When you think of empathetic animals, dogs probably come to mind. Yet, maybe you should think a little ‘bigger.’ A new study suggests that cows are able to show compassion and communicate.
According to the research study from the University of Sydney called, Stand Out From the Herd: How Cows Commooonicate Through Their Lives, by Alexandra Green, “Dairy cows respond to positive and negative emotional prompts with individual 'voice'.”
She discovered that cows talk to one another and have their own identity. They even have their own ‘moo’ and individual ‘voice’ that they use in different types of situations. According to her, the results have implications for farmers and animal welfare
When she studied a herd of 18 Holstein-Friesian heifers over the course of five months, she found that the cows gave individual voice cues in different positive and negative situations. This behavior helped them communicate with the herd to express excitement, arousal, engagement, and distress.
She also got to know the cows and identify them by their individual language. She reported, “They have all got very distinct voices. Even without looking at them in the herd, I can tell which one is making a noise just based on her voice.”
When she recorded and studied their moos, and analyzed their language response to various situations in the herd, she also learned that their communications “all relates back to their emotions and what they are feeling at the time,” she said.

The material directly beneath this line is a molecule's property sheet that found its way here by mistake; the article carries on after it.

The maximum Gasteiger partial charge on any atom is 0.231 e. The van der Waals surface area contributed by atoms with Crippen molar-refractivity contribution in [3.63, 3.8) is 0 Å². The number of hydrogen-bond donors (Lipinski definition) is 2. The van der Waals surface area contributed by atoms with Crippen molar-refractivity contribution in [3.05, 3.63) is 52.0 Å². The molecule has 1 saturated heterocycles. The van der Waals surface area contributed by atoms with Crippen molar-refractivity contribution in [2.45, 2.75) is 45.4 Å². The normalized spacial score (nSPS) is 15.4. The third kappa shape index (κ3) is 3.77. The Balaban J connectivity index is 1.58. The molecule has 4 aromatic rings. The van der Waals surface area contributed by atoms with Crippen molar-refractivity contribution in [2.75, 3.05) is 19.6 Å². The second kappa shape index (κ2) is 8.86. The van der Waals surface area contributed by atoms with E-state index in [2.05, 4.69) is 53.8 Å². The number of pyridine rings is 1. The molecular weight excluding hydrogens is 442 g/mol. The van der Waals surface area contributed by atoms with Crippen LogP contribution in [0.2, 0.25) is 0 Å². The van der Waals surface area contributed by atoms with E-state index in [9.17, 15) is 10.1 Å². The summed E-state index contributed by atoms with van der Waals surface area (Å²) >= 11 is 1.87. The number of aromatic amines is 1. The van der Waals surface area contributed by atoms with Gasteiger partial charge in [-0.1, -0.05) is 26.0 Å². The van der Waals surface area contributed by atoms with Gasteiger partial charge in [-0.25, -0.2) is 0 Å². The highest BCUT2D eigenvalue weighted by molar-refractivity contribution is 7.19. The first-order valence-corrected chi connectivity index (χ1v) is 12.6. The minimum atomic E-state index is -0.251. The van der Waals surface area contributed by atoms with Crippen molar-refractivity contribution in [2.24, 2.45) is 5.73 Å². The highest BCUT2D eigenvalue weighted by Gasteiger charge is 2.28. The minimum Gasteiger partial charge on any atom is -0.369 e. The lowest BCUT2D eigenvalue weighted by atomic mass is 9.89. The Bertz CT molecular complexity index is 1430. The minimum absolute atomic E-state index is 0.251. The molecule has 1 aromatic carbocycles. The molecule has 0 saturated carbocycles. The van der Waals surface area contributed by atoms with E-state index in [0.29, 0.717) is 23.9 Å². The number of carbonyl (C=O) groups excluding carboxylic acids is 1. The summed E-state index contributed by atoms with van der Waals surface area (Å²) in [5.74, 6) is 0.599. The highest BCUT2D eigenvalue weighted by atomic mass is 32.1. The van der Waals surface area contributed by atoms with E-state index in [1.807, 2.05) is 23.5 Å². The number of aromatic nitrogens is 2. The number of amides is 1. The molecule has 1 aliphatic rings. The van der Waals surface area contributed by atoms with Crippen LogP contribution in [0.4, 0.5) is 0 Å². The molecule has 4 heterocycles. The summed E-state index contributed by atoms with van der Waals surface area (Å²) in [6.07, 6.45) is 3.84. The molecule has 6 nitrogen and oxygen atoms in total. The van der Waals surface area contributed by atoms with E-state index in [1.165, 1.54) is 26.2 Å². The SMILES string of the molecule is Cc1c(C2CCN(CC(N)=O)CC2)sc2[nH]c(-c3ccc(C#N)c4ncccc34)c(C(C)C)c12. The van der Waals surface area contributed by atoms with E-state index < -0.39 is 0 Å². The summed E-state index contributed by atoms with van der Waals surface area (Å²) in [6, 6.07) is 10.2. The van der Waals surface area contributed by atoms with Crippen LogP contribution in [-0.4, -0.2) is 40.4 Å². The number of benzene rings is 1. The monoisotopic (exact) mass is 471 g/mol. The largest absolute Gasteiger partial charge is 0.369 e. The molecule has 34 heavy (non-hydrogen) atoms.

Perhaps one of the most endearing parts of the study, she learned that cows keep their individual moo throughout their lives, even if they are talking to themselves. They use their moo to talk to other cows, during mating, when kept separated from each other, and when denied food.
They also found the cows vocalized positive and negative emotions. Positive contexts were during oestrus and anticipation of feeding. Negative contexts were when cows were denied feed access and during physical and visual isolation from the rest of the herd.
The research analyzed 333 cow vocalizations and has been published in Scientific Reports. “Ali’s research is truly inspired. It is like she is building a Google translate for cows,” said Cameron Clark, an associate professor at the university. Ms. Green said she hoped this study would encourage farmers to “tune into the emotional state of their cattle, improving animal welfare.”
Next time you see a cow, stop and listen. They just may be talking to you.
Check out this video of a cow communicating with a man when she needs help rescuing her calf, and please share this mootastic study with your family and friends.
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